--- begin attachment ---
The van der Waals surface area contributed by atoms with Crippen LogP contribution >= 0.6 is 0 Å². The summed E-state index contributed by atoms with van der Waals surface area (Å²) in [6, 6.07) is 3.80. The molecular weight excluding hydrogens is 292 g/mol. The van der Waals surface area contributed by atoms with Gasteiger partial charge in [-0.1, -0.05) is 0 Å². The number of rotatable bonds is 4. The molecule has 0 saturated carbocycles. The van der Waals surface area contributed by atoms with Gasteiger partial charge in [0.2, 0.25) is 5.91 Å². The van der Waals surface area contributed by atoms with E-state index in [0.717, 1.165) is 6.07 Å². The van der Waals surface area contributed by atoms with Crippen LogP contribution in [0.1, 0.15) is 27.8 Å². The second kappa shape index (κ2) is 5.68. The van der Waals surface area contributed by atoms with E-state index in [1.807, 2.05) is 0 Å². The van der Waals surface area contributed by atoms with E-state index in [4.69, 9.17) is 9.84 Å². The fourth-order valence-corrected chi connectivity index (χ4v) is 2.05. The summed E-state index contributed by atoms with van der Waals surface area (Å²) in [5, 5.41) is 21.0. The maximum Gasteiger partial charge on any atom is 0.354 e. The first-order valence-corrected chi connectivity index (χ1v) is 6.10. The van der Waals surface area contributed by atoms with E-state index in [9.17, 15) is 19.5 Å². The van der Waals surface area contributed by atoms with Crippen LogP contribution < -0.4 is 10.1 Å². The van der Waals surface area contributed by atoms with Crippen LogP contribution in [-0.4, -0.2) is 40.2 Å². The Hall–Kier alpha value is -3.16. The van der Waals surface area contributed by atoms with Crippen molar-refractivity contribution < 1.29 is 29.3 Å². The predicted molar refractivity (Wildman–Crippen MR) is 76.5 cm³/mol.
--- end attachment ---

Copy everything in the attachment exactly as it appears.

The van der Waals surface area contributed by atoms with Crippen LogP contribution >= 0.6 is 0 Å². The summed E-state index contributed by atoms with van der Waals surface area (Å²) in [6, 6.07) is 3.80. The molecular weight excluding hydrogens is 292 g/mol. The van der Waals surface area contributed by atoms with Gasteiger partial charge in [-0.1, -0.05) is 0 Å². The number of rotatable bonds is 4. The molecule has 0 saturated carbocycles. The van der Waals surface area contributed by atoms with Gasteiger partial charge in [0.2, 0.25) is 5.91 Å². The van der Waals surface area contributed by atoms with E-state index in [0.717, 1.165) is 6.07 Å². The van der Waals surface area contributed by atoms with Crippen LogP contribution in [0.1, 0.15) is 27.8 Å². The second kappa shape index (κ2) is 5.68. The van der Waals surface area contributed by atoms with E-state index in [1.807, 2.05) is 0 Å². The van der Waals surface area contributed by atoms with E-state index in [4.69, 9.17) is 9.84 Å². The fourth-order valence-corrected chi connectivity index (χ4v) is 2.05. The summed E-state index contributed by atoms with van der Waals surface area (Å²) in [5, 5.41) is 21.0. The maximum Gasteiger partial charge on any atom is 0.354 e. The first-order valence-corrected chi connectivity index (χ1v) is 6.10. The van der Waals surface area contributed by atoms with E-state index in [9.17, 15) is 19.5 Å². The van der Waals surface area contributed by atoms with Crippen LogP contribution < -0.4 is 10.1 Å². The van der Waals surface area contributed by atoms with Crippen LogP contribution in [-0.4, -0.2) is 40.2 Å². The Hall–Kier alpha value is -3.16. The van der Waals surface area contributed by atoms with Crippen molar-refractivity contribution < 1.29 is 29.3 Å². The predicted molar refractivity (Wildman–Crippen MR) is 76.5 cm³/mol.